Heating and cooling
What is a heat pump? A heat pump is a mechanical device used for heating and cooling which operates on the principle that heat can be pumped from a cooler temperature to a warmer temperature (cold to hot). Heat pumps can draw heat from a number of sources, eg, air, water, or earth, and are most often either air-source or water-source.
Although heat pumps have been around for more than a 100 years, the technology has dramatically increased. Not only do heat pumps still operate the common refrigerator, but today, heat pump technology allows us to heat and cool residential and commercial buildings. Because of modem innovation, people using heat pumps are now able to save 50-70 percent on their annual heating and cooling costs.
Types of Heat Pumps
Air Source Heat Pump
The air source heat pump exchanges heat between the outside air and the inside air. When the outside air temperature is between 4O°F and 90°F these units are relatively efficient. However, as the temperature difference between the outside and inside air increases, the efficiency of the unit decreases. To overcome the loss of heating capacity these units require auxiliary electric heaters.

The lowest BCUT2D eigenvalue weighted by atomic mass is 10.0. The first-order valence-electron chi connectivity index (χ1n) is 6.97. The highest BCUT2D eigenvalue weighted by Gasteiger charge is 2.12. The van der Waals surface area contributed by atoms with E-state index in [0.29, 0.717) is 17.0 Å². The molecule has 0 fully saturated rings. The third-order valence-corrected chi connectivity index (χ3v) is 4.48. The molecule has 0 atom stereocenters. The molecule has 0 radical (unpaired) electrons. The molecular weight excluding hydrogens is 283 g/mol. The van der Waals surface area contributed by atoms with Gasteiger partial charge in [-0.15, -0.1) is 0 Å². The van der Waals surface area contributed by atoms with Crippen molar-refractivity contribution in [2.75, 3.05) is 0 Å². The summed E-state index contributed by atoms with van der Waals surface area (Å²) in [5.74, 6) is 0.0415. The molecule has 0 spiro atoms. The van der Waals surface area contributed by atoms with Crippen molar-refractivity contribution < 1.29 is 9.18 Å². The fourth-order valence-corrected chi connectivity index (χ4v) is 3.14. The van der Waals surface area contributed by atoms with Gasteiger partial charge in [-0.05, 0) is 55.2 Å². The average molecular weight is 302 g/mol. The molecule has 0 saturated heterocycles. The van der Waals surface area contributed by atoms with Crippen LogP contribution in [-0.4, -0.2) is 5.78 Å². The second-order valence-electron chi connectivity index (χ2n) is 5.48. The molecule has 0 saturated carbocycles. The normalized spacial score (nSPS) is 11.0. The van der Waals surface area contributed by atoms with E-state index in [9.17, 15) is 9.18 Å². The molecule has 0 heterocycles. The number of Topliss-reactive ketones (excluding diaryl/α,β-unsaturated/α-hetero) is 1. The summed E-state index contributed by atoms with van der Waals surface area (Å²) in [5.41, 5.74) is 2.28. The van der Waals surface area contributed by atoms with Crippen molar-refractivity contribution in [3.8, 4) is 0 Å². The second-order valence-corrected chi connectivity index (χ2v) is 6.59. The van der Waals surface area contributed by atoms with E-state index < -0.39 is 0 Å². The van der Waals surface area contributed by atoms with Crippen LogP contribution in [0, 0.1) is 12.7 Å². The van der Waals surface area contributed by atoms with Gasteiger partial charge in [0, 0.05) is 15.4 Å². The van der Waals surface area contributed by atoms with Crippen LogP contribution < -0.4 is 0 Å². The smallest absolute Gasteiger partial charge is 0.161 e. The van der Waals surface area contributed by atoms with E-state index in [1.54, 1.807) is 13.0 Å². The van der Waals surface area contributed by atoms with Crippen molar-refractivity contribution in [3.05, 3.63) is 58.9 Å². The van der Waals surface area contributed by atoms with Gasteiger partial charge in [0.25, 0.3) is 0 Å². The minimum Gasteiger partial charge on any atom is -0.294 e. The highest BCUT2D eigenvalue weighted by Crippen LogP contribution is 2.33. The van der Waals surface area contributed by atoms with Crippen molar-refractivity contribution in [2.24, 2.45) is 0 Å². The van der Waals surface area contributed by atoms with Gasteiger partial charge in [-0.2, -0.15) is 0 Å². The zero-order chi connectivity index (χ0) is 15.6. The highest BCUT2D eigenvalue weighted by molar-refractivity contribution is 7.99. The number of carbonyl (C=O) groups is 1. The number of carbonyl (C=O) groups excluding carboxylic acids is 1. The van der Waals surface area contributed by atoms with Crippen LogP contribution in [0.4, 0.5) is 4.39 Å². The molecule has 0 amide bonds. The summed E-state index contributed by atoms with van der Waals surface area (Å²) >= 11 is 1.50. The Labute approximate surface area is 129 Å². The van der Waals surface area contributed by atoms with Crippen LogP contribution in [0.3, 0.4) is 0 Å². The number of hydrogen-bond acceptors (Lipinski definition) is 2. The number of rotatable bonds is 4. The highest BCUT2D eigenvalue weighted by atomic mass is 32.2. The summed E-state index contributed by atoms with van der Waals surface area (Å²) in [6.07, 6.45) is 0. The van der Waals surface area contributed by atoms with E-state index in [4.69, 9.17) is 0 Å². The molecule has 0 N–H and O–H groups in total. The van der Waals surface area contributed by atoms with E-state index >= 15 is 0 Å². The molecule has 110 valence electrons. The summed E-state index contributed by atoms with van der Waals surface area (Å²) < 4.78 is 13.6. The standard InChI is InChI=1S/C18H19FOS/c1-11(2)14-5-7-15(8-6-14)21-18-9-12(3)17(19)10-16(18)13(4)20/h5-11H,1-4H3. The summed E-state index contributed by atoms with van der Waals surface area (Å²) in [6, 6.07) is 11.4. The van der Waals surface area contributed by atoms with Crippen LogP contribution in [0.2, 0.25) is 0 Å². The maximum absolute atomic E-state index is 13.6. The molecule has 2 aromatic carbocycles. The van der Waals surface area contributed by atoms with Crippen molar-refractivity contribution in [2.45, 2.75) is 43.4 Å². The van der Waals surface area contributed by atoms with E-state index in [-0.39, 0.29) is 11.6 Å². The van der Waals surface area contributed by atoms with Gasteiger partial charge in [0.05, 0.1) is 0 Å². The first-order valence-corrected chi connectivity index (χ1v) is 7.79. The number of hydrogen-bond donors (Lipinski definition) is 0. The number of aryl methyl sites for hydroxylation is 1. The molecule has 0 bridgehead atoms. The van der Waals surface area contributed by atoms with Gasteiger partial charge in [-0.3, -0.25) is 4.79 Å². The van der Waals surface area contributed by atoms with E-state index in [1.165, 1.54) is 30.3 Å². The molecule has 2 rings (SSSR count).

Water Source Heat Pump
The water source heat pump exchanges heat between water and the inside air. The water source heat pump is commonly used in commercial buildings using a boiler and cooling tower which keeps the loop water temperature between 60°F and 90°F. As a rule water source heat pumps have a lower operating cost but higher initial cost than air source heat pumps. This difference is due to water side costs of the system rather than air side cost.
Ground Source Heat Pump (GeoSource)
The GeoSource heat pump utilizes the earth as the medium from which heat is extracted. Water is pumped through a heat exchanger in the heat pump. Heat is extracted, and the water is then returned to the ground, either through discharge on a drain field or through a closed earth loop system. Because ground temperatures do not vary as dramatically as outside air temperatures, the heat available for transfer, as well as the unit’s operating efficiency remains relatively constant throughout the winter.
At depths of 15 feet or more below the ground, the soil maintains a year-round temperature of about 43°F -52°F in this region. So in the summer, it’s cooler than the outside air, and in the winter, it’s warmer–making it an ideal energy source.
|Title:||GeoSource Heat Pump Handbook|
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